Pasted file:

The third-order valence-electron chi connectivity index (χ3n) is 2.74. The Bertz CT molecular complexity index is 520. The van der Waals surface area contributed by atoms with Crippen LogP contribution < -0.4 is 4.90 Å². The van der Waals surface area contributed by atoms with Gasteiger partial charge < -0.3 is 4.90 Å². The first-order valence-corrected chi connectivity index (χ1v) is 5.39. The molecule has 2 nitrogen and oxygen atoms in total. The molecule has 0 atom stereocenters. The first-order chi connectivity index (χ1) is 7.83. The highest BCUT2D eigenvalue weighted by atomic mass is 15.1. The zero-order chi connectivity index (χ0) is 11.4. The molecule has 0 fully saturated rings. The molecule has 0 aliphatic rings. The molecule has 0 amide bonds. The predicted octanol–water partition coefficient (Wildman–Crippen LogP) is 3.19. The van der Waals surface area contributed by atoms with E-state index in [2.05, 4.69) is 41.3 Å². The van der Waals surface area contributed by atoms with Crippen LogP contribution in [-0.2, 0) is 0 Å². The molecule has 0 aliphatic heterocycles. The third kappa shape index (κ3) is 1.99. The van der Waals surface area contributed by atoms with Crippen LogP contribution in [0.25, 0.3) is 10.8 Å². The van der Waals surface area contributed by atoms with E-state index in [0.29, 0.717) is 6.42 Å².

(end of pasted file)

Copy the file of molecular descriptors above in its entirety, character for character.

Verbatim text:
The third-order valence-electron chi connectivity index (χ3n) is 2.74. The Bertz CT molecular complexity index is 520. The van der Waals surface area contributed by atoms with Crippen LogP contribution < -0.4 is 4.90 Å². The van der Waals surface area contributed by atoms with Gasteiger partial charge < -0.3 is 4.90 Å². The first-order valence-corrected chi connectivity index (χ1v) is 5.39. The molecule has 2 nitrogen and oxygen atoms in total. The molecule has 0 atom stereocenters. The first-order chi connectivity index (χ1) is 7.83. The highest BCUT2D eigenvalue weighted by atomic mass is 15.1. The zero-order chi connectivity index (χ0) is 11.4. The molecule has 0 fully saturated rings. The molecule has 0 aliphatic rings. The molecule has 0 amide bonds. The predicted octanol–water partition coefficient (Wildman–Crippen LogP) is 3.19. The van der Waals surface area contributed by atoms with E-state index in [2.05, 4.69) is 41.3 Å². The van der Waals surface area contributed by atoms with Crippen LogP contribution in [-0.2, 0) is 0 Å². The molecule has 0 aliphatic heterocycles. The third kappa shape index (κ3) is 1.99. The van der Waals surface area contributed by atoms with Crippen LogP contribution in [0.25, 0.3) is 10.8 Å². The van der Waals surface area contributed by atoms with E-state index in [0.29, 0.717) is 6.42 Å².